About Epidermolysis Bullosa


What are Common Symptoms of EBS?

Usually, EBS symptoms are noticed at birth or during infancy. However, it is not uncommon for them to appear when a toddler first begins to walk or when an older child begins new activities that cause more friction on the soles of the feet. Children with EBS can have difficulty walking independently and experience daily skin pain and blistering that increases with activity.1

Symptoms for all EBS Subtypes:2-4

  • Blistering happens in the upper layer of the skin causing erosions and crusts.
  • Fragile skin that blisters easily, especially on the palms of the hands and the soles of the feet.
  • Hot, red, itchy, and painful skin.
  • Blisters heal with hyper- or hypo-pigmentation (lightening or darkening of the skin).
  • Blistering is made worse by heat, humidity, and sweating.
  • Hyperhidrosis (excessive sweating) primarily of the feet.
  • Blistering tends to decrease during adolescence and becomes limited to the hands and feet.
  • During infancy, milia (small white cysts) and EB naevi (birthmarks or moles) are common.
  • Palmoplantar keratoderma (the thickening of the skin on the palms of the hands and soles of the feet) develops gradually, which can be painful and reduce mobility.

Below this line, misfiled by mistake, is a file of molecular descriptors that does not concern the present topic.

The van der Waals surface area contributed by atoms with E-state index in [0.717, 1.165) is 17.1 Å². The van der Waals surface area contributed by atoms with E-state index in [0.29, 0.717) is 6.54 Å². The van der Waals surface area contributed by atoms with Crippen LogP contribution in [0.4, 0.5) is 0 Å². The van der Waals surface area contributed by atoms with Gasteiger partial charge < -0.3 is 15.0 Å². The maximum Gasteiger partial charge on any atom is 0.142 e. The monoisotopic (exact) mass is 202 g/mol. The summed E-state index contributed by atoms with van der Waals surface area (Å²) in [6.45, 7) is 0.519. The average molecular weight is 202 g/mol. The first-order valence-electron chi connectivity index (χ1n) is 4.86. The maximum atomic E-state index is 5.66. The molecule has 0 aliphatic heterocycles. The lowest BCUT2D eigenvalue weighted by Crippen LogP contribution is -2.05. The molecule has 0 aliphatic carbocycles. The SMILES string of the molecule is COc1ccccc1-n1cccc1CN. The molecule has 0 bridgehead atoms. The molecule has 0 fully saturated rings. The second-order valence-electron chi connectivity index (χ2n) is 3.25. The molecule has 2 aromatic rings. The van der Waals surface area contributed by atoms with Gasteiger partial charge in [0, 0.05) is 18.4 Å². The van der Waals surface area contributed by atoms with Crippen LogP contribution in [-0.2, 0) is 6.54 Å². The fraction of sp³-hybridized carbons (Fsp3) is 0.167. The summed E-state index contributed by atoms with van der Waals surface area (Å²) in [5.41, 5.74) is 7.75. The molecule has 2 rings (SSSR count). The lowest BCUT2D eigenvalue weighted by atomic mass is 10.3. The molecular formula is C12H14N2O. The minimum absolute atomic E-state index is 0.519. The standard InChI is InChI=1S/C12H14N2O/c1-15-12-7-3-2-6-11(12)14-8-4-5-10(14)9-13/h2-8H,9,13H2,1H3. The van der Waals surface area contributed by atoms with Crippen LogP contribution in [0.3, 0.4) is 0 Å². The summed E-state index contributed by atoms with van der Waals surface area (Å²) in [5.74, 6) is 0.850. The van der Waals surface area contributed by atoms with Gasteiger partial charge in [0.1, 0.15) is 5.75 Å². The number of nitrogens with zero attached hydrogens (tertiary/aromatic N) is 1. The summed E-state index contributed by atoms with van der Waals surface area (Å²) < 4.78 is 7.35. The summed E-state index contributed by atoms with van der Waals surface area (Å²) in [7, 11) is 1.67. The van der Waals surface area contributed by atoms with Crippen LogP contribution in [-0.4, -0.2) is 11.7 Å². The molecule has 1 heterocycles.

Additional symptoms for Severe EBS:2,3,5

  • Blistering tends towards the upper and lower extremities, face, and torso.
  • Hemorrhagic blisters are common.
  • Nails may be thick and dystrophic (appear damaged, misshapen, discolored, and curvy).
  • Herpetiform blistering pattern (appear in clusters).
  • Oral and esophageal blisters and erosions can occur and may interfere with feeding during infancy and early childhood. Mucosal blistering usually improves with age.
  • Vocal hoarseness may develop due to laryngeal stenoses or strictures (which narrows the laryngeal airway). This is not life threatening but should be managed by a medical professional.
  • Dysphagia (trouble swallowing), constipation, and other gastrointestinal issues are uncommon.
  • Neonatal complications associated with severe EBS can be life threatening in the first year of life.

References arrow-up arrow-down

  1. Feinstein JA, Jambal P, Peoples K, et al. Assessment of the Timing of Milestone Clinical Events in Patients With Epidermolysis Bullosa From North America. JAMA Dermatol. 2019;155(2):196-203. doi:10.1001/jamadermatol.2018.4673
  2. So JY, Teng J. Epidermolysis Bullosa Simplex. In: Adam MP, Everman DB, Mirzaa GM, et al., eds. GeneReviews®. University of Washington, Seattle; 1993. Accessed November 18, 2022. http://www.ncbi.nlm.nih.gov/books/NBK1369/
  3. Coulombe PA, Kerns ML, Fuchs E. Epidermolysis bullosa simplex: a paradigm for disorders of tissue fragility. J Clin Invest. 2009;119(7):1784-1793. doi:10.1172/JCI38177
  4. Lin AN, Carter DM. Epidermolysis Bullosa: Basic and Clinical Aspects. Springer Science & Business Media; 2012.
  5. McGrath JA, Burrows NP, Russell Jones R, Eady RA. Epidermolysis bullosa simplex Dowling-Meara: troublesome blistering and pruritus in an adult patient. Dermatol Basel Switz. 1993;186(1):68-71. doi:10.1159/000247306